This commit removes the `std::local_data` module in favor of a new
`std::thread_local` module providing thread local storage. The module provides
two variants of TLS: one which owns its contents and one which is based on
scoped references. Each implementation has pros and cons listed in the
documentation.

Both flavors have accessors through a function called `with` which yield a
reference to a closure provided. Both flavors also panic if a reference cannot
be yielded and provide a function to test whether an access would panic or not.
This is an implementation of [RFC 461][rfc] and full details can be found in
that RFC.

This is a breaking change due to the removal of the `std::local_data` module.
All users can migrate to the new thread local system like so:

    thread_local!(static FOO: Rc<RefCell<Option<T>>> = Rc::new(RefCell::new(None)))

The old `local_data` module inherently contained the `Rc<RefCell<Option<T>>>` as
an implementation detail which must now be explicitly stated by users.

[rfc]: rust-lang/rfcs#461
[breaking-change]

bors added a commit to rust-lang/rust that referenced this pull request Nov 21, 2014

auto merge of #19094 : alexcrichton/rust/rm-std-local-data, r=aturon
This commit removes the `std::local_data` module in favor of a new `std::thread_local`
module providing thread local storage. The module provides two variants of TLS:
one which owns its contents and one which is based on scoped references. Each
implementation has pros and cons listed in the documentation.

Both flavors have accessors through a function called `with` which yield a
reference to a closure provided. Both flavors also panic if a reference cannot
be yielded and provide a function to test whether an access would panic or not.
This is an implementation of [RFC 461][rfc] and full details can be found in
that RFC.

This is a breaking change due to the removal of the `std::local_data` module.
All users can migrate to the new tls system like so:

    thread_local!(static FOO: Rc<RefCell<Option<T>>> = Rc::new(RefCell::new(None)))

The old `local_data` module inherently contained the `Rc<RefCell<Option<T>>>` as
an implementation detail which must now be explicitly stated by users.

[rfc]: rust-lang/rfcs#461
[breaking-change]

alexcrichton added a commit to alexcrichton/rust that referenced this pull request Nov 21, 2014

std: Add a new top-level thread_local module
This commit removes the `std::local_data` module in favor of a new
`std::thread_local` module providing thread local storage. The module provides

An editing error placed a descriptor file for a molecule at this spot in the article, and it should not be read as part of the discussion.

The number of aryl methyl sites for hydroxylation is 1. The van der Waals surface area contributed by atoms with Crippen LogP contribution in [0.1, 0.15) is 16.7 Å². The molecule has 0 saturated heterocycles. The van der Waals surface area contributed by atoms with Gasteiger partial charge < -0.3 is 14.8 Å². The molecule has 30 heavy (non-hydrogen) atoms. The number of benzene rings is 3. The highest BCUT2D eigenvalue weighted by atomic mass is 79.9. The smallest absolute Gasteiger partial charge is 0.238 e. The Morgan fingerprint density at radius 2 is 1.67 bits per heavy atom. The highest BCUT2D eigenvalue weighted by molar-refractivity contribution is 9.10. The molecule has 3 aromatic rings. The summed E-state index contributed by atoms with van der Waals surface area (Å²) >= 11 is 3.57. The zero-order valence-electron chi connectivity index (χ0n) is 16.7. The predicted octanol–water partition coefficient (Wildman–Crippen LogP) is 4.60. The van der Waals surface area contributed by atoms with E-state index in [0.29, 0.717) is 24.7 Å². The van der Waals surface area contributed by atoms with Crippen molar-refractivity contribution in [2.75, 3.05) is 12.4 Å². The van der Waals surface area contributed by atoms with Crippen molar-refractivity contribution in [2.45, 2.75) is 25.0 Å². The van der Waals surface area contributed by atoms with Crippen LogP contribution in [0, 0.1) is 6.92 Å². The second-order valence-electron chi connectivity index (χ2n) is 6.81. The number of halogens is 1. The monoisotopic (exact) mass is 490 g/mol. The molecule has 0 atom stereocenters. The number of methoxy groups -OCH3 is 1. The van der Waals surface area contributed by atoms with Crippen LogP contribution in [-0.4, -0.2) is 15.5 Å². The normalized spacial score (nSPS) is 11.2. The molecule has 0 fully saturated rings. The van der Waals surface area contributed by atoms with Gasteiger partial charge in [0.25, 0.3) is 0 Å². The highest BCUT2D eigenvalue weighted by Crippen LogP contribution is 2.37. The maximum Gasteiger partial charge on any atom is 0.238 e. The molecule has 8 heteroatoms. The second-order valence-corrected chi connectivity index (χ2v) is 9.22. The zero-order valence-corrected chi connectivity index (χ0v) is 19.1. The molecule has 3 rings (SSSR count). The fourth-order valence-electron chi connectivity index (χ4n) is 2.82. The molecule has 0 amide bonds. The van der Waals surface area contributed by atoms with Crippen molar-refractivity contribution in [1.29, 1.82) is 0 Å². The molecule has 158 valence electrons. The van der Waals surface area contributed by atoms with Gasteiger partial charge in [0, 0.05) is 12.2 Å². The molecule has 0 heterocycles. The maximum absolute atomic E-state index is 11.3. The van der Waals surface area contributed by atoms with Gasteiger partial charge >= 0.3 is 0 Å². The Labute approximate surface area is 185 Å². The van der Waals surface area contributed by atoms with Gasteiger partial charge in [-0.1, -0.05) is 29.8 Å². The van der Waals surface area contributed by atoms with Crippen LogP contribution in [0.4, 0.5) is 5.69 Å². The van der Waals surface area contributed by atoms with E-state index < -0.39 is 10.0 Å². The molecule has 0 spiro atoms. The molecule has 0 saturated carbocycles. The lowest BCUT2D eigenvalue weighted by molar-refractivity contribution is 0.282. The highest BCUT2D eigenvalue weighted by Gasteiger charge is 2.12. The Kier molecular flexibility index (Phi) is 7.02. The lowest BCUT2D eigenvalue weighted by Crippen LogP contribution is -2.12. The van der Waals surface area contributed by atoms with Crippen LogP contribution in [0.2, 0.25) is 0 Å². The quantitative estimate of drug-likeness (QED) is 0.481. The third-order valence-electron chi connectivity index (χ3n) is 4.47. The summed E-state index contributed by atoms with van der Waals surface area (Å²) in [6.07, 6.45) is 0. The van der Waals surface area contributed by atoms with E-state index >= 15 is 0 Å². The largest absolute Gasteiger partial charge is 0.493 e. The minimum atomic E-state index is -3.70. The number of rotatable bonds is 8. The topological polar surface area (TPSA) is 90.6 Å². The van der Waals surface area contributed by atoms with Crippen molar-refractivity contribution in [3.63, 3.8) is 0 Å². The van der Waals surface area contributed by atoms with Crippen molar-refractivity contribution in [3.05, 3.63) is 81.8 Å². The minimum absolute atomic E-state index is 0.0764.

two variants of TLS: one which owns its contents and one which is based on
scoped references. Each implementation has pros and cons listed in the
documentation.

Both flavors have accessors through a function called `with` which yield a
reference to a closure provided. Both flavors also panic if a reference cannot
be yielded and provide a function to test whether an access would panic or not.
This is an implementation of [RFC 461][rfc] and full details can be found in
that RFC.

This is a breaking change due to the removal of the `std::local_data` module.
All users can migrate to the new thread local system like so:

    thread_local!(static FOO: Rc<RefCell<Option<T>>> = Rc::new(RefCell::new(None)))

The old `local_data` module inherently contained the `Rc<RefCell<Option<T>>>` as
an implementation detail which must now be explicitly stated by users.

[rfc]: rust-lang/rfcs#461
[breaking-change]

alexcrichton added a commit to alexcrichton/rust that referenced this pull request Nov 22, 2014

rollup merge of #19094: alexcrichton/rm-std-local-data
This commit removes the `std::local_data` module in favor of a new `std::thread_local`
module providing thread local storage. The module provides two variants of TLS:
one which owns its contents and one which is based on scoped references. Each
implementation has pros and cons listed in the documentation.

Both flavors have accessors through a function called `with` which yield a
reference to a closure provided. Both flavors also panic if a reference cannot
be yielded and provide a function to test whether an access would panic or not.
This is an implementation of [RFC 461][rfc] and full details can be found in
that RFC.

This is a breaking change due to the removal of the `std::local_data` module.
All users can migrate to the new tls system like so:

    thread_local!(static FOO: Rc<RefCell<Option<T>>> = Rc::new(RefCell::new(None)))

The old `local_data` module inherently contained the `Rc<RefCell<Option<T>>>` as
an implementation detail which must now be explicitly stated by users.

[rfc]: rust-lang/rfcs#461
[breaking-change]

bors added a commit to rust-lang/rust that referenced this pull request Nov 22, 2014

auto merge of #19094 : alexcrichton/rust/rm-std-local-data, r=aturon
This commit removes the `std::local_data` module in favor of a new `std::thread_local`